There is more than one reason Charlie likes to please her dad; one, because he brainwashed her to, but two, because when he isn’t pleased, he is downright dangerous. She claims she was sick around this time last year; maybe she needed to believe that. She couldn’t get out of bed for a little while and then had three weeks off school. I know what was really wrong with her, though. I could see the bruises high on her arm when her shirt lifted, when I felt her soft skin under my fingers. I saw the one on her neck where I kissed her better. I never left her side while she recovered, and the only time I went to the bathroom was when I knew her dad was out of the house.

She never did tell me what really happened. I wonder to this day if she blocked it out. What I do know is, that Thursday, before returning to school, we crossed a big line that was never recovered. It changed everything within us. We became something lighter to one another and darker to the world.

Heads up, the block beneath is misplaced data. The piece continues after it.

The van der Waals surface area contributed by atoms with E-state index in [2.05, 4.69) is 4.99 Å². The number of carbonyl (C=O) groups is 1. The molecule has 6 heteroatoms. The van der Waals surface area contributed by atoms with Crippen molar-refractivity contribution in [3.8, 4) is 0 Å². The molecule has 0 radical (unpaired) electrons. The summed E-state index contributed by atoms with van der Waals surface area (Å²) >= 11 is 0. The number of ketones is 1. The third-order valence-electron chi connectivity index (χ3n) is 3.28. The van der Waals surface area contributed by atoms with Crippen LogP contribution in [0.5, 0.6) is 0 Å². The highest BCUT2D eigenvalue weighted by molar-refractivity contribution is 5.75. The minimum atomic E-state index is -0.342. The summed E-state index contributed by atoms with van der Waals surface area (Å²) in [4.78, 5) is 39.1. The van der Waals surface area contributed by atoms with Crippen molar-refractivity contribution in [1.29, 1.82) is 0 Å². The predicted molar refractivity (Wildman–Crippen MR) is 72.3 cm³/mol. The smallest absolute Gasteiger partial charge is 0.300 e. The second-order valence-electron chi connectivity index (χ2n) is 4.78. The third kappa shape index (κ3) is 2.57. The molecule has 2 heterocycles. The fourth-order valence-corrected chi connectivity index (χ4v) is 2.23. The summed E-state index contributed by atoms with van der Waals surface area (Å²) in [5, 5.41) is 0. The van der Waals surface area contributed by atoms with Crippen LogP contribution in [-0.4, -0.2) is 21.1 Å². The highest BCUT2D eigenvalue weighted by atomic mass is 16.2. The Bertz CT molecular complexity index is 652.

We get home, hot and sweaty, when Davey meets us on the porch. “It’s not time yet,” he says in alarm. “It’s not time to come home.”

“No. But Charlie needs you to give her a hug, so we rushed home so you can give her one,” I say as I leave Charlie breathless on the porch and race inside to beg Nona to help me with plan B.

I find her in the kitchen cooking biscuits. “Nona.” She gives me the brow, the one that says I’m in for it if I don’t have a damn good reason as to why I’m not a school. “Charlie needs us.”

Nona sighs and wipes her hands on her apron which has pale flowers all over it. It’s her favorite. “I thought this week would be particularly rough on her.”

“What do you mean?”

“Child, it’s the anniversary of her mother’s passing.”

“Holy shit. How can I not know this? I know everything about Charlie... at least I thought I did.” I slump into the stool and cradle my head in my hands. I don’t know what it’s like to lose a mother that way. Mine abandoned us when Davey was born, and I was two.